This is a kids' book. I rolled my eyes at the idea of talking unicorns and a whole unicorn culture. But I found myself intrigued enough to keep reading. The story is a bit predictable, full of angsty growing up scenes and angry teenager scenes, but there are enough twists and turns that I kept reading. The world is interesting. I was a bit bothered by unicorns being the only good creatures, all others are evil, but the author hints that it is the limited view of one tribe of unicorns that are bigoted. Jan learns that not everything he has been taught is true. Renegade unicorns aren't the evil his tribe believes.

Four stars, PG for mild violence

Ribbonwork, The Complete Guide; Helen Gibb

Ribbonwork comes to life in this appealing guide, featuring 5 beautiful projects to craft for heirlooms or gifts. Materials overviews, a "Ribbon Length Guide", easy-to-follow directions and an inspirational gallery are included.

I sat through a panel on early 20th century ribbonwork at Norwescon. The idea fascinated me. This book is the one most highly recommended for beginners. The instructions are clear and easy to follow. Helen Gibb starts with simple flowers and moves into progressively more difficult techniques. I haven't started creating ribbon flowers yet, but it's on my list of new hobbies. I just need more hours in a day.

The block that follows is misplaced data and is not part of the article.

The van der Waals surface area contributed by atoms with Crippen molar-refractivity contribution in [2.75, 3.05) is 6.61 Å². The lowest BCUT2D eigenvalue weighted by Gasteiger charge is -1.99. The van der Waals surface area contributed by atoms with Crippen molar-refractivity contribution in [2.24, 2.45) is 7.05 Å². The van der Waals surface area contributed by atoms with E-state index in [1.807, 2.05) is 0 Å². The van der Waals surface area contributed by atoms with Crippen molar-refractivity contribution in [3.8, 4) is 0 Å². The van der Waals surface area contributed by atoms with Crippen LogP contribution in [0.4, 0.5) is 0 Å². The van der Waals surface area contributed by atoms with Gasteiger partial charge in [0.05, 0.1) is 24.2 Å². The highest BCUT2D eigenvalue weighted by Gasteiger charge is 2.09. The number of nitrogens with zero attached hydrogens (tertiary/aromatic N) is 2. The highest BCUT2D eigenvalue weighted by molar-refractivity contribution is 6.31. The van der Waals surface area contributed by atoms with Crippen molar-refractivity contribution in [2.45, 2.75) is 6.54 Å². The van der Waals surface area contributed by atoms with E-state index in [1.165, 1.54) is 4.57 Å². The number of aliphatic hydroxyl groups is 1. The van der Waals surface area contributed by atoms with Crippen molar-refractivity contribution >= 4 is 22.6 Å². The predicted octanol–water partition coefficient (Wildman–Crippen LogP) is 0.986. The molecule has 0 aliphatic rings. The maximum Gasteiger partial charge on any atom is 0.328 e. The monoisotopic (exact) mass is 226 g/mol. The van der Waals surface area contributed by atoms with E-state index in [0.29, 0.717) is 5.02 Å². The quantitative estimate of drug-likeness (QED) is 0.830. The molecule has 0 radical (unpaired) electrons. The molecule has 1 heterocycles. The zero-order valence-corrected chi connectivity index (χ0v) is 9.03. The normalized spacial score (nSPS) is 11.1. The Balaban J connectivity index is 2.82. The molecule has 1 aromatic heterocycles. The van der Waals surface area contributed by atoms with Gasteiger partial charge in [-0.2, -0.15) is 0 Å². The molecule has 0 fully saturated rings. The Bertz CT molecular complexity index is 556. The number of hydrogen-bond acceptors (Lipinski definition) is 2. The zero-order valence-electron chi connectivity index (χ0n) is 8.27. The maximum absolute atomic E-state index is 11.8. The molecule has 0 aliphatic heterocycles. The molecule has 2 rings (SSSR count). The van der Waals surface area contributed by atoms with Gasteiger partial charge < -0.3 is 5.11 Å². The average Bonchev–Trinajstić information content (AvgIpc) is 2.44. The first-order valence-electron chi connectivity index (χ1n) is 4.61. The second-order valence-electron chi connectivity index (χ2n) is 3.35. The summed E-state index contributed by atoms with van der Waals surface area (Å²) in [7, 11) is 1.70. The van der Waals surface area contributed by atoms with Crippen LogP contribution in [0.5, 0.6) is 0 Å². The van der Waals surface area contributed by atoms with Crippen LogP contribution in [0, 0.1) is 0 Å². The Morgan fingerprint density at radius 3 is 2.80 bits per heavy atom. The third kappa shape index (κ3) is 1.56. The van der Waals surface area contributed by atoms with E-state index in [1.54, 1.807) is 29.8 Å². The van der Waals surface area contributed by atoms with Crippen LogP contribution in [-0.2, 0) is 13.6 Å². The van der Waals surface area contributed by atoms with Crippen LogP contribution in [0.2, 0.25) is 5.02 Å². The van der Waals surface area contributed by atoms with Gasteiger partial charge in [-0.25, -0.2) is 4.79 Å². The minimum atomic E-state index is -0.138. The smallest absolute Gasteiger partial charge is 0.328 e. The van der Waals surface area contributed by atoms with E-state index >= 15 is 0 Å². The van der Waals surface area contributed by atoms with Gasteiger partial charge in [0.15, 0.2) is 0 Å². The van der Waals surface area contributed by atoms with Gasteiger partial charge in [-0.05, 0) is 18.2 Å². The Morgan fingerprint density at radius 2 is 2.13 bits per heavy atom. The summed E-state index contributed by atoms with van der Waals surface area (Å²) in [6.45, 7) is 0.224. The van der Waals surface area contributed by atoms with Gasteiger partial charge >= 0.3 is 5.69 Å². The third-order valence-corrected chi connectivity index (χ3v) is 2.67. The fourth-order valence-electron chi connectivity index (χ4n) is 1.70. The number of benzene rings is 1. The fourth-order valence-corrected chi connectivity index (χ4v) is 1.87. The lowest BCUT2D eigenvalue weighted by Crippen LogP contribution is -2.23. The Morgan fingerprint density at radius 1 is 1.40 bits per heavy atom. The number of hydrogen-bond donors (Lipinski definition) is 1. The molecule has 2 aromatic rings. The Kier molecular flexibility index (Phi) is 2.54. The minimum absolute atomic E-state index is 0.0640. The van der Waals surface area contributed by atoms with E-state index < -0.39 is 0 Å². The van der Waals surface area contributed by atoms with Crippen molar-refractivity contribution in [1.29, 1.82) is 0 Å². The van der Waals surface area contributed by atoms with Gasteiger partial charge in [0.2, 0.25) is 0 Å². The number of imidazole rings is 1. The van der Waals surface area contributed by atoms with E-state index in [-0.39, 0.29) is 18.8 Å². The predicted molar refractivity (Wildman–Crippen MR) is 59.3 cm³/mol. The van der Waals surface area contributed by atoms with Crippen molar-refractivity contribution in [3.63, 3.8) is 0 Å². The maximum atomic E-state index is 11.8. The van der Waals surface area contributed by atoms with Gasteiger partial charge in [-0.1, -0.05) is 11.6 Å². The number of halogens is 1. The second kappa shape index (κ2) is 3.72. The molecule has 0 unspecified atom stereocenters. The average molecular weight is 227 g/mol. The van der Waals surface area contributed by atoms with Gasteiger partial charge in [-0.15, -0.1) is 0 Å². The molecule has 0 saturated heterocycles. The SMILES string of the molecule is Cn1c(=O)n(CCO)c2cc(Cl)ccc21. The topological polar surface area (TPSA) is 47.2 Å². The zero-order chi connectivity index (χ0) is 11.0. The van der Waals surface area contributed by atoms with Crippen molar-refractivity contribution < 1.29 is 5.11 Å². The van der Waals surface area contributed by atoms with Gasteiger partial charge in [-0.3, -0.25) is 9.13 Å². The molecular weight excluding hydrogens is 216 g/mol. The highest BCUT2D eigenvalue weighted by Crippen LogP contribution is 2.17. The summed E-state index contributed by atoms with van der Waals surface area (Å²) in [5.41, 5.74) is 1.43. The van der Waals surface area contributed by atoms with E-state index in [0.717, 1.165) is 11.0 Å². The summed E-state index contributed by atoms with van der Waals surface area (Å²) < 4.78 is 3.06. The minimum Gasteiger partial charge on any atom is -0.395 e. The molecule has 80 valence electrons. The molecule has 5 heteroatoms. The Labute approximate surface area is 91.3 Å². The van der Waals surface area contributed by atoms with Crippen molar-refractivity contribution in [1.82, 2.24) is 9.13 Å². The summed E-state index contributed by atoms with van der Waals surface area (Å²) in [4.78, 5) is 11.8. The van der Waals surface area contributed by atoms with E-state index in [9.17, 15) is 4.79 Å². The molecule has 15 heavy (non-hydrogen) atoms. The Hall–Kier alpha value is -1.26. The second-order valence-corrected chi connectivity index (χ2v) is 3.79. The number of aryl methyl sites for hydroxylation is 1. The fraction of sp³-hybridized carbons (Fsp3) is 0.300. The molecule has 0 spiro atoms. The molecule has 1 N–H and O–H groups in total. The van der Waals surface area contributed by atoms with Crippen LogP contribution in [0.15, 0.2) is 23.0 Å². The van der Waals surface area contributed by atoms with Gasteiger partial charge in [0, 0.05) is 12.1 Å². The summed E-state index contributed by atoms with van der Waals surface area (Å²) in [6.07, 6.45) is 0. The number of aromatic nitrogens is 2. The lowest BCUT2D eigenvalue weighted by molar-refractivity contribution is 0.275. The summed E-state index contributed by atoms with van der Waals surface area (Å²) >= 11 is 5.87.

Five stars, G with a warning that the pictures are so pretty that you'll want to rush out and get some ribbon and make your own ribbon flowers.

Soapmaking the Natural Way, Rebecca Ittner

Here's where simple techniques meet 100% natural soaps that please the eye, the nose, and the environment!
Made with the safe and simple melt-and-pour method, these projects feature a delicious range of eco-friendly and animal-free ingredients-from oatmeal and lavender to honeysuckle and clay. The ins-and-outs of soap bases, colorants, and essential oils all received detailed attention.
Soapmaking the Natural Way is an affordable, informative, and inspiring resource.

Yet another hobby I want to explore. The book presents lots of really fun looking soaps that use melt and pour glycerin bases. Since most of my family has sensitive skin and lots of allergies, I would love to make soaps that smell good but won't irritate their skin. Glycerin soaps can be hard to find in the store. I'm planning on making several of these for my own family and to use as gifts.

Five stars, G with another warning that hobbies can be addictive


  1. What an eclectic bunch of books! :)

    I'm intrigued by A Moth in Darkness. I'll have to add it to my growing TBR pile.


  2. I read a lot of things in all sorts of genres. I have to admit that Frances and I are good friends. We met online doing book promos together last year. Moth is her best book so far, in my opinion. I loved it. I would have loved it even if I didn't know her.

    Thanks for stopping by!


Keep it clean, keep it nice.